Google’s upcoming privacy policy overhaul addresses two themes:

1. Providing users with more intuitive functionality across Google properties (Search, Gmail, YouTube, etc.), and
2. Providing advertisers with more relevant targeting options across Google properties.

The key distinction here is “across Google properties.”
While the most privacy-conscious users may be concerned with the changes, for advertisers there is nothing but upside. Google’s updated privacy policy opens the door to more cost-effective targeting to your most responsive traffic across Google properties and devices.

Google will be able to provide advertisers with a richer picture of their users for advertisers to target with remarketing, interest category targeting, and demographic targeting.  (Users can see how Google defines their individual interest & demographic buckets in their Ads Preference Manager.)

As an example use-case, let’s say someone visits your website on their mobile phone and adds something to their shopping cart. They abandon their cart and leave your site, but not before you add them to a remarketing list you’re building within AdWords. Assuming the user is logged into their Google profile, you’d be able to target them with your remarketing ads when they’re browsing the web at home from their iPad later that night. Furthermore, you may find that users interested in certain topics are more responsive to your remarketing ads. Google’s new policy will enable them to boost the accuracy of the interest category inferences for their users.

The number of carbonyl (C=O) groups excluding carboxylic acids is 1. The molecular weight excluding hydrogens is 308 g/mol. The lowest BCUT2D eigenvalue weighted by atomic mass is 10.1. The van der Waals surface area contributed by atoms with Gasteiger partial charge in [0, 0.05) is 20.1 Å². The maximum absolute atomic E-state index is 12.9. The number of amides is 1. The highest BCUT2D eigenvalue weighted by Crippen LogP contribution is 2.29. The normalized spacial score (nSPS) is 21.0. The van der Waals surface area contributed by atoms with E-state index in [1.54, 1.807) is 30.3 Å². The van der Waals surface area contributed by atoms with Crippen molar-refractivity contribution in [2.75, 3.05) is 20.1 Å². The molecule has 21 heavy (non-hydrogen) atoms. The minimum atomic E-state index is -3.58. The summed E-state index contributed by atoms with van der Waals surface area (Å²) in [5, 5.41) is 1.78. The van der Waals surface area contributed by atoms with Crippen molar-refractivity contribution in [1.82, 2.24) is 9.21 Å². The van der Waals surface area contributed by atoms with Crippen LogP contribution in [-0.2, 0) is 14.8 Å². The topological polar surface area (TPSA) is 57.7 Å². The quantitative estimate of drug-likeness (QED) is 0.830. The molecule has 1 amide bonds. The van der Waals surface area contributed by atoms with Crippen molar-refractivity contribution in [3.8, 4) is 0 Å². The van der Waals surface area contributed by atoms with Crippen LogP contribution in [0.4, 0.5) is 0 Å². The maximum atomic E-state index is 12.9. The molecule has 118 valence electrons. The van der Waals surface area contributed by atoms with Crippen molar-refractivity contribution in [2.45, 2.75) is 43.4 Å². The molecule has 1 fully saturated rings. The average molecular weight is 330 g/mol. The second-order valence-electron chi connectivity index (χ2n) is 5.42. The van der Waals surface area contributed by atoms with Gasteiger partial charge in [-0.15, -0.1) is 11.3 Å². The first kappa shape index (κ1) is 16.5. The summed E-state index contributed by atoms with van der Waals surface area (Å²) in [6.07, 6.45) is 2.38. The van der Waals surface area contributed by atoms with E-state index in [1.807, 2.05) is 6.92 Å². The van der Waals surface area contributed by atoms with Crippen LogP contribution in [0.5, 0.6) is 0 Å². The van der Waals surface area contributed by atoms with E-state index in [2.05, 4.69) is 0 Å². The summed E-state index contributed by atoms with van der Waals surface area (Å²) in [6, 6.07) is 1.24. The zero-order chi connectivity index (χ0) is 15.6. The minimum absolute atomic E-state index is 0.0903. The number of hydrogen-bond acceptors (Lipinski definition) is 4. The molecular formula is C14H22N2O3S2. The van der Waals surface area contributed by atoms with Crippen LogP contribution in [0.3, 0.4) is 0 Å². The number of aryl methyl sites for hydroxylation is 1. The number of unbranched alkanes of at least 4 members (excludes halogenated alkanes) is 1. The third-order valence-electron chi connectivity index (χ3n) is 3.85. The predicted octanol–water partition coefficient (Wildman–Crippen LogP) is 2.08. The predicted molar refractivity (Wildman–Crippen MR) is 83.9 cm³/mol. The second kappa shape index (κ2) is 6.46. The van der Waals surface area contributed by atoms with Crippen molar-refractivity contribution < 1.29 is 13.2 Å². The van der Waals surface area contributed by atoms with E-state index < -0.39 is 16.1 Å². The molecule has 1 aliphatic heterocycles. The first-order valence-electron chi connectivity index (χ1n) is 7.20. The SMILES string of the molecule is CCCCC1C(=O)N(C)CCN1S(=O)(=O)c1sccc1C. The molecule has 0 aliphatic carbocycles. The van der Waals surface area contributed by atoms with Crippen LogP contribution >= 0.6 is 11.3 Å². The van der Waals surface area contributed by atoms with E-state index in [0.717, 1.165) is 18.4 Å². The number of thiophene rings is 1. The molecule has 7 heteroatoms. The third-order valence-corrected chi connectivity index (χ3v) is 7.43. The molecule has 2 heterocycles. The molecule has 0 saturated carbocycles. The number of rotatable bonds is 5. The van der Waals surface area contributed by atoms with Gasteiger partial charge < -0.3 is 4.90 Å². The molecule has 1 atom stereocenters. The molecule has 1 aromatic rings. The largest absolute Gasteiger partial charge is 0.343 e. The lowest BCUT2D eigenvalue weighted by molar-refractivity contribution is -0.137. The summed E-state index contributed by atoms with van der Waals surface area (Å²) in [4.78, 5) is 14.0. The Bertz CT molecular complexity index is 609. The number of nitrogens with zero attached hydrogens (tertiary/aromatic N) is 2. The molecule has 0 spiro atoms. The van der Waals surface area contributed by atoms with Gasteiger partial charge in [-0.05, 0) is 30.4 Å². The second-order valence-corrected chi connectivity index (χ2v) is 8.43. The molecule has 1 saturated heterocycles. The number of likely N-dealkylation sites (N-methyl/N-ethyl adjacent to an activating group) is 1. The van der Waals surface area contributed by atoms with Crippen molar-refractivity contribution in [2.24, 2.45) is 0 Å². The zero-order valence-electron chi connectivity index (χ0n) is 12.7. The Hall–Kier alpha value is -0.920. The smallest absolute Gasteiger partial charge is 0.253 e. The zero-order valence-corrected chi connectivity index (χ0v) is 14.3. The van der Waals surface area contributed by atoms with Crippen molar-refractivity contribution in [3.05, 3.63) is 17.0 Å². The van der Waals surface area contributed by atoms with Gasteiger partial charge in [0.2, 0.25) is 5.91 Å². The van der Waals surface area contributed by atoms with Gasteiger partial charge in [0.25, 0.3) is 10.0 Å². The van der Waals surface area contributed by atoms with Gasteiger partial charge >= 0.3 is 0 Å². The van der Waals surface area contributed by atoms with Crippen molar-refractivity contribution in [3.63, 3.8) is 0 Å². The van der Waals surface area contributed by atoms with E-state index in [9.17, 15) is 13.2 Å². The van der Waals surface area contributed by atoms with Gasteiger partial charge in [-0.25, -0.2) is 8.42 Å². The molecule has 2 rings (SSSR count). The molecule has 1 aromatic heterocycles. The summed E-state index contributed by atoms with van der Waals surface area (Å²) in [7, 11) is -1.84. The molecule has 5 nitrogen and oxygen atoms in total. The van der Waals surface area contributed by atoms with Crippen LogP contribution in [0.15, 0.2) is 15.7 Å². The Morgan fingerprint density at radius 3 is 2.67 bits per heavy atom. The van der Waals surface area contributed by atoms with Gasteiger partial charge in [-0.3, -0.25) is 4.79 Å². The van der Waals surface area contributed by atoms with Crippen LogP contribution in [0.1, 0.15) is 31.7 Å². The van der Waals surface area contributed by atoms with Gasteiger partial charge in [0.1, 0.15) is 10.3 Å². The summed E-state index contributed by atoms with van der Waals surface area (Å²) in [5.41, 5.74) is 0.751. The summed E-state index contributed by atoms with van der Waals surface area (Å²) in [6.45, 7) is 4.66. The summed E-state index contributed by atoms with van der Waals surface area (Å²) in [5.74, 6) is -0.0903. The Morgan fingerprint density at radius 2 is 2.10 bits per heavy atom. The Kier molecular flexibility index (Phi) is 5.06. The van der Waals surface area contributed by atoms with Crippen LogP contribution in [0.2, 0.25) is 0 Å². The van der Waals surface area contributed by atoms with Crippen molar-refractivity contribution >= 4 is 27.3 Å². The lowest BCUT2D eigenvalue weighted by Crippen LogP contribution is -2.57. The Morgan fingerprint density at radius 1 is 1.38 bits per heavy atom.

Google’s updated privacy policy may leave room for them to go further than just associating more data with users logged-in to their Google account… Google states that they may store “cookies that may uniquely identify your browser or your Google Account.” This language opens up the possibility that Google could in the future use your Google profile data to deliver ads even if the user has since logged out of their Google account. The cookie would persist on the computer which ties it to a Google account. Currently, less than 10% of traffic from Google searches are from logged-in Google users. A cookie-based profile link would move this number up substantially.

Expect to see more Google advertiser tools rolled out over the next few quarters that make use of the cross-property and cross-device advertising functionality promised by this policy.